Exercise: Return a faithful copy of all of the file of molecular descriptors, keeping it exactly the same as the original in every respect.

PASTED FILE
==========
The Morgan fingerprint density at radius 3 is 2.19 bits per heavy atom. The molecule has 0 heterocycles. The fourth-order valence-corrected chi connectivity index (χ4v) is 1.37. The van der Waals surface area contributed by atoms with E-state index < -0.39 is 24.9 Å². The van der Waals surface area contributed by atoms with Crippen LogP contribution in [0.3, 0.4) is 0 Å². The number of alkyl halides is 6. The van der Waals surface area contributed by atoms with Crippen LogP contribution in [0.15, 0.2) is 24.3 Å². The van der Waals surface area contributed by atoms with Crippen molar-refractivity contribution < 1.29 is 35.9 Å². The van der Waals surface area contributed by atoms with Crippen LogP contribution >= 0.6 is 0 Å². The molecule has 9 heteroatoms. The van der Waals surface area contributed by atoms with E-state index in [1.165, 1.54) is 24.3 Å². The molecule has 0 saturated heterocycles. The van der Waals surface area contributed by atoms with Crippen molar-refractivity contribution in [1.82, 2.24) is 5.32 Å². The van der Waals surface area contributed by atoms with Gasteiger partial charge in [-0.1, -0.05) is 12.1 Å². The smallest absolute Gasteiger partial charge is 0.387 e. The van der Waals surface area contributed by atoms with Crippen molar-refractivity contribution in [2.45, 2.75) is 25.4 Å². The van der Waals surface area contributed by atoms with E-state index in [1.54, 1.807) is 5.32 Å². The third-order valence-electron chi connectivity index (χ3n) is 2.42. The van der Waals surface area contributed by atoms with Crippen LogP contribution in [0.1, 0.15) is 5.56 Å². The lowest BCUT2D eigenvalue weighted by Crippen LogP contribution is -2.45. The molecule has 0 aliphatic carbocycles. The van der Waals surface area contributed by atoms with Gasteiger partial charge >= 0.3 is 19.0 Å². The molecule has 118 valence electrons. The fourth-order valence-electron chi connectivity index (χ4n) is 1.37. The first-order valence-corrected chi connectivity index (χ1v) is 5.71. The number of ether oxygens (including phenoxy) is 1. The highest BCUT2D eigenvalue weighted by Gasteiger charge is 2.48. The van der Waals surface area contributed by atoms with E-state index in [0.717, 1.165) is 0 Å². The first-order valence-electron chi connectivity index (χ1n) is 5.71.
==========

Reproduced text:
The Morgan fingerprint density at radius 3 is 2.19 bits per heavy atom. The molecule has 0 heterocycles. The fourth-order valence-corrected chi connectivity index (χ4v) is 1.37. The van der Waals surface area contributed by atoms with E-state index < -0.39 is 24.9 Å². The van der Waals surface area contributed by atoms with Crippen LogP contribution in [0.3, 0.4) is 0 Å². The number of alkyl halides is 6. The van der Waals surface area contributed by atoms with Crippen LogP contribution in [0.15, 0.2) is 24.3 Å². The van der Waals surface area contributed by atoms with Crippen molar-refractivity contribution < 1.29 is 35.9 Å². The van der Waals surface area contributed by atoms with Crippen LogP contribution >= 0.6 is 0 Å². The molecule has 9 heteroatoms. The van der Waals surface area contributed by atoms with E-state index in [1.165, 1.54) is 24.3 Å². The molecule has 0 saturated heterocycles. The van der Waals surface area contributed by atoms with Crippen molar-refractivity contribution in [1.82, 2.24) is 5.32 Å². The van der Waals surface area contributed by atoms with Gasteiger partial charge in [-0.1, -0.05) is 12.1 Å². The smallest absolute Gasteiger partial charge is 0.387 e. The van der Waals surface area contributed by atoms with Crippen molar-refractivity contribution in [2.45, 2.75) is 25.4 Å². The van der Waals surface area contributed by atoms with E-state index in [1.54, 1.807) is 5.32 Å². The third-order valence-electron chi connectivity index (χ3n) is 2.42. The van der Waals surface area contributed by atoms with Crippen LogP contribution in [0.1, 0.15) is 5.56 Å². The lowest BCUT2D eigenvalue weighted by Crippen LogP contribution is -2.45. The molecule has 0 aliphatic carbocycles. The van der Waals surface area contributed by atoms with Gasteiger partial charge >= 0.3 is 19.0 Å². The molecule has 118 valence electrons. The fourth-order valence-electron chi connectivity index (χ4n) is 1.37. The first-order valence-corrected chi connectivity index (χ1v) is 5.71. The number of ether oxygens (including phenoxy) is 1. The highest BCUT2D eigenvalue weighted by Gasteiger charge is 2.48. The van der Waals surface area contributed by atoms with E-state index in [0.717, 1.165) is 0 Å². The first-order valence-electron chi connectivity index (χ1n) is 5.71.